History of Thanatology
In 1915 American psychologist Herman Feifel manifested the modern death movement, changing the way people understand death, illuminating the importance of conveying feelings about death and the psychological needs of the dying. Herman published The Meaning of Death in 1959 a piece of writing that would galvanize the interest for psychologists to study death. Prior to publication, Feifel joined the Air Force in 1942 as a psychologist for pilots during WWII and became very intrigued that the best pilots didn’t think about death (Herman, 1990). In addition, during the screening of pilots they were never asked about how they felt about death, what woul...
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... exact definition, but a forever metamorphosing idea that changes in the understanding of death through the decades.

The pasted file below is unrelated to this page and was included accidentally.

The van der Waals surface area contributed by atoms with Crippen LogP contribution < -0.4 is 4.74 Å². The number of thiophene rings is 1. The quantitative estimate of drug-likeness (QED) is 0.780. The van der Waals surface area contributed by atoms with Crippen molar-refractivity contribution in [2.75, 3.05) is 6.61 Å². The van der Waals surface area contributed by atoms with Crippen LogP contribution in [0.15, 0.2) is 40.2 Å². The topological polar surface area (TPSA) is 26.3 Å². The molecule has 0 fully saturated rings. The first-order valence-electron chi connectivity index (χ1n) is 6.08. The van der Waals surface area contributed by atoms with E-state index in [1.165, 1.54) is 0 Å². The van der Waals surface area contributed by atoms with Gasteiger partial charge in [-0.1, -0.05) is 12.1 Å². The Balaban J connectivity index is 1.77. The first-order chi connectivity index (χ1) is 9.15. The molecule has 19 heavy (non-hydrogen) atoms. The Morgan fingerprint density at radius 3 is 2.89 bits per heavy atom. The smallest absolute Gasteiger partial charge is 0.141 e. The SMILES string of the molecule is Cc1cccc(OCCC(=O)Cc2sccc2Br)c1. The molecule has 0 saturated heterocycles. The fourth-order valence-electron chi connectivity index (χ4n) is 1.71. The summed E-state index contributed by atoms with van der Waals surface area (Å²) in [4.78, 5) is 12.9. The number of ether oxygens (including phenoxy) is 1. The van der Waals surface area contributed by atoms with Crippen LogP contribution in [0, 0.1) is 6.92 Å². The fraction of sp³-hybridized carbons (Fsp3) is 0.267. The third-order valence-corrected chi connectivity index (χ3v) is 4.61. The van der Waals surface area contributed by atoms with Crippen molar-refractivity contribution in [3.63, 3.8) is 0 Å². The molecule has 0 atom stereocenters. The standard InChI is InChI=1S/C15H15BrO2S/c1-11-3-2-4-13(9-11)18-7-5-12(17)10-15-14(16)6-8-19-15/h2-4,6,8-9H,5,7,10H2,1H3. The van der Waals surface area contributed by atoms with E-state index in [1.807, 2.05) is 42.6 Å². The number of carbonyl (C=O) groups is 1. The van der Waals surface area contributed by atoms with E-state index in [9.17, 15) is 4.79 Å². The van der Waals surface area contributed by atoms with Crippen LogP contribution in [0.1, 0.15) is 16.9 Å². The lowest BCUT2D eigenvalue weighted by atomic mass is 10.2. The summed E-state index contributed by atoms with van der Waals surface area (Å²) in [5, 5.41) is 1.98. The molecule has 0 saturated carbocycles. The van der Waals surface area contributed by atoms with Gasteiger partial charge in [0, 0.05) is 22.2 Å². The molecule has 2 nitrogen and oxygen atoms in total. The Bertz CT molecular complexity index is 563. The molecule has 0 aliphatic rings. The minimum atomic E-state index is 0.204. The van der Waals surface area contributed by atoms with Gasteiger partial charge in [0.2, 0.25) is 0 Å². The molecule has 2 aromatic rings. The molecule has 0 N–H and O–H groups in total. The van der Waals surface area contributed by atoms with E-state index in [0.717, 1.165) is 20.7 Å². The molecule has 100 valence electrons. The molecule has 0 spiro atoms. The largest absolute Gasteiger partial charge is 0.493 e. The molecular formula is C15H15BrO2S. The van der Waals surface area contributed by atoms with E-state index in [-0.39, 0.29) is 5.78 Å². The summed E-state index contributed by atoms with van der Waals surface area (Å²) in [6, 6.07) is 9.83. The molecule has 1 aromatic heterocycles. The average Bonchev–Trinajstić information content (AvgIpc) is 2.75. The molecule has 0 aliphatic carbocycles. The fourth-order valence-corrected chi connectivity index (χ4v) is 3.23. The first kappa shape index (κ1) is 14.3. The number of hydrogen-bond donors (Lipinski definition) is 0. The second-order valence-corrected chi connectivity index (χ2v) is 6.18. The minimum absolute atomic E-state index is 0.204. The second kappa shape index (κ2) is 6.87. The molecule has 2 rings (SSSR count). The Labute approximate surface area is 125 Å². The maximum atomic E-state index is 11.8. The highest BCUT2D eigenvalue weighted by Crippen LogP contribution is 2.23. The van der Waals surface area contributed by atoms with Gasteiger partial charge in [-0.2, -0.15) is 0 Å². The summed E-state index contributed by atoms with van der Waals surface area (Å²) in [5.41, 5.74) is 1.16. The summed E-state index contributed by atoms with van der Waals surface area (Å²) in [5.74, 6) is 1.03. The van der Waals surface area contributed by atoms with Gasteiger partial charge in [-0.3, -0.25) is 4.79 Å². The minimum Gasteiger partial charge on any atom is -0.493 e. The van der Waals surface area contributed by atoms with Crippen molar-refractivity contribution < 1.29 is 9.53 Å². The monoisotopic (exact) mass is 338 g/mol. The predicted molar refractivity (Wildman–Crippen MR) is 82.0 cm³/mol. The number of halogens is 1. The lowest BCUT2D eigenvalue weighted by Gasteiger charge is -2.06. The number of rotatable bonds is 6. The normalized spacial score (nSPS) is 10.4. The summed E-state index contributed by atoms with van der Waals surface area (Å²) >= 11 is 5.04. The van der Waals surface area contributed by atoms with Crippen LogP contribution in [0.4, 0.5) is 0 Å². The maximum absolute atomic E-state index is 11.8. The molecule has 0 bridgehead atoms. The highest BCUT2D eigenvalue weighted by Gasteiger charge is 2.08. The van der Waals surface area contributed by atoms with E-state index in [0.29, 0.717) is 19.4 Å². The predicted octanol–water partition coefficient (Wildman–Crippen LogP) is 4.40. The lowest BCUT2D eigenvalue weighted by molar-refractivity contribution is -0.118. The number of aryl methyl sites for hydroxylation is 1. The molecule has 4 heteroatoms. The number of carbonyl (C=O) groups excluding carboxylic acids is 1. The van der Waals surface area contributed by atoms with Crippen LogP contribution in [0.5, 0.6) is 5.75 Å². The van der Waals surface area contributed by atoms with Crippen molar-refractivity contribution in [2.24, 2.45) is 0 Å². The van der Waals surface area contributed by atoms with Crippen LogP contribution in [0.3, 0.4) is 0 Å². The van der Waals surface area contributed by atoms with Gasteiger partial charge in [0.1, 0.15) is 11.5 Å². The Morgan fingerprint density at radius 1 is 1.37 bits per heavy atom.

Through the extensive research and commitment of Feifel, Becker, and Freud Thanatology has gained a new light in modem society, but still harvests their iconic theories. Today, Thanatology has adopted multiple theories, attitudes, and has transformed into an evolving concept that can be analyzed on a multitude of levels. Universities are beginning to offer more courses involving death, in hope to provide students with the knowledge and understanding of the death process. Thus, Freud’s work will continue to help society understand how the brain conceptualizes death aiding in the learning process of death, and help continue the spread and rectify the importance Thanatology not just in society, but particularly in the nursing profession.
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